Keeping a ride together – follow the leader

Everyone loves the cornerman system, which is explained both in great depth and with much convolution on most motorbike forums. But I quite like playing follow the leader, and much as it’s probably how you ride anyway, sometimes people ask how a ride is going to work. Here’s what I call ‘follow the leader’ and some other people call ‘the buddy system’:

  • You set off in a line, and maintain that order. No overtaking each other.
  • You pause at corners to wait for the guy behind you. At the beginning of the ride you agree on how he’ll signal that he understands where to go – I always suggest a wave since that’s really hard to accidentally do, but some people like headlight flashes.
  • As you’re going along, you keep an eye in your wing mirror for the guy behind you, if he disappears for a while you stop and wait, eventually going back if the guy in front of you comes back for you (he having waited a while).
  • If you get to a corner and you don’t know where to go you stop. Eventually the guys in front will be back.


Why I won’t be mirroring Wikileaks

I have a fair amount of ‘spare’ server space, and some very understanding service providers, and so it makes sense for me to mirror things in general, which I do. So when Wikileaks went down, mirroring it seemed quite a natural response. They need mirrors, and I have a mirror. I’ve been looking for something to do with my domain for a while, and this seemed like a good bet.

Also in favour is the fact that Wikileaks is being a bit of a pain to a few institutions (well, governments) that annoy the crap out of me; I’d not mind being part of that. In addition, the huge majority of the released cables appear to be of no interest whatsoever, and the large governmental opposition to them has only served to increase the perception of their importance. I’d like as many people as possible to be able to read them such that they can judge for themselves how interesting they are. The point appears to be less what’s been found out and more that anything has at all.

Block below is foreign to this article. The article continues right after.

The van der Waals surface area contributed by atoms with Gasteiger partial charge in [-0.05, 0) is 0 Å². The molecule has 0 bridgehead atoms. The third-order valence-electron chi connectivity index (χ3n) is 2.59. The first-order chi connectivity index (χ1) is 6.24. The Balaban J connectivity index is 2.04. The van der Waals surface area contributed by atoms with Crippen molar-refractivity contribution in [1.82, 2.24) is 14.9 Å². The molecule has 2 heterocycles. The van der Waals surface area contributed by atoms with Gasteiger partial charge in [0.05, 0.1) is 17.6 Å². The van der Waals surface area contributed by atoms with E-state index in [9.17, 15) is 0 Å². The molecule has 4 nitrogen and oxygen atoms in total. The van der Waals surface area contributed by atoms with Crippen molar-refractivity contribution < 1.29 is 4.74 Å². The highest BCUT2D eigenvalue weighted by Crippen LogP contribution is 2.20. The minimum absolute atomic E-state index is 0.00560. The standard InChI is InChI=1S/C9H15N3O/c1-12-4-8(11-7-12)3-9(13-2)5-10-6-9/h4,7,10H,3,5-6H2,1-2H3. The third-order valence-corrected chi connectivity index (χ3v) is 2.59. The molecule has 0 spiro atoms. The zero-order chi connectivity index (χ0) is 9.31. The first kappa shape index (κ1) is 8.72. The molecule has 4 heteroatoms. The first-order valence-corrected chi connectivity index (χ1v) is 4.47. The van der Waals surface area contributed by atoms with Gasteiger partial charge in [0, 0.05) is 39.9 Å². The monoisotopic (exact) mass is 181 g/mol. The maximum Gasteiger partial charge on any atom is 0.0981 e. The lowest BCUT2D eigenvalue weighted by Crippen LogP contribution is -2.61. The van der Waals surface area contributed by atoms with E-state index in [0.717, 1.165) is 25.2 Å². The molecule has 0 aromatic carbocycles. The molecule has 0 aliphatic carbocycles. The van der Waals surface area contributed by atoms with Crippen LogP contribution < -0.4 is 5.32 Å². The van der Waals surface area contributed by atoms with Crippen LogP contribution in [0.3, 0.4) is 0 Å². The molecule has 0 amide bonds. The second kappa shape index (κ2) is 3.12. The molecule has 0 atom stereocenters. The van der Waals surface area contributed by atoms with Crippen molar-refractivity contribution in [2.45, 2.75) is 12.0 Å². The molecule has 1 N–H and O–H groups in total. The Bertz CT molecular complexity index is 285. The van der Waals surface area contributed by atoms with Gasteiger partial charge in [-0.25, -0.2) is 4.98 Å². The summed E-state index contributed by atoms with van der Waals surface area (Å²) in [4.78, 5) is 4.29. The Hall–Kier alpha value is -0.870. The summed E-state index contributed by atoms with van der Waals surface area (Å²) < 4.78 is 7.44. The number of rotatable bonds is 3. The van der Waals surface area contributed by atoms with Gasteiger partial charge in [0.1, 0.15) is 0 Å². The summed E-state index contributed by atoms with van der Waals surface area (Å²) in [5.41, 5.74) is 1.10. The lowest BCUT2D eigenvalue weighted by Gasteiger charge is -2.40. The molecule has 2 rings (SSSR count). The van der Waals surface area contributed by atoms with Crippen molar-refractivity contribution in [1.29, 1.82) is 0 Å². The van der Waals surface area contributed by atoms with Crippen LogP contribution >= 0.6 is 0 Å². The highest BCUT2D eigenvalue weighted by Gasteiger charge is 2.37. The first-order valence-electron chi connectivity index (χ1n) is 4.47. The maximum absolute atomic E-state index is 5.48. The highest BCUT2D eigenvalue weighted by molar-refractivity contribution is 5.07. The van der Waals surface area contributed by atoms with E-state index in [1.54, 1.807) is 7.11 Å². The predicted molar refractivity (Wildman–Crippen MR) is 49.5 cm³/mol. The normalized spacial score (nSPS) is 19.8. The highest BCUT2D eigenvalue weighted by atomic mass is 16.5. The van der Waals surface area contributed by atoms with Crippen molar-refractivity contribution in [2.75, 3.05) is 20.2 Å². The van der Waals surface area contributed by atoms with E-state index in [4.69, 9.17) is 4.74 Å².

But I have concernes, too. Firstly, these cables were all sent on the basis they were confidential, so they naturally contain the sort of information that neither end wants made public. I’m already livid at the apparent acceptance of just anybody being able to subject me to surveillance, and I don’t see why embassy staff should necessarily be treated differently. The argument that they work for the government is moot – millions of privately-employed people do work for the government, and they also should have a right to an expectation of privacy. I honestly have no problem at all with governments talking to each other in privacy, it seems to be quite a natural way of working and is not at all contrary to the idea of an open government.

Second, and of more concern than that, is the sort of things these people are likely to be sticking down encrypted tunnels. I don’t want to inadvertently find myself hosting a document that results in an informant being tortured or killed. I don’t really want to be party to releasing information that only serves to embarras or otherwise compromise someone. I don’t want *anyone* to do that, but I’ve only got control over my servers.

That’s all well and good, you say. Wikileaks are sifting through these and specifically redacting anything they deem not fit for release. That’s some hubris right there.

And here’s the difference. I trust the Debian project, and Canonical, the Perl foundation, Zend and the like, to not put things I disagree with on my server. I do not trust Wikileaks in this respect at all.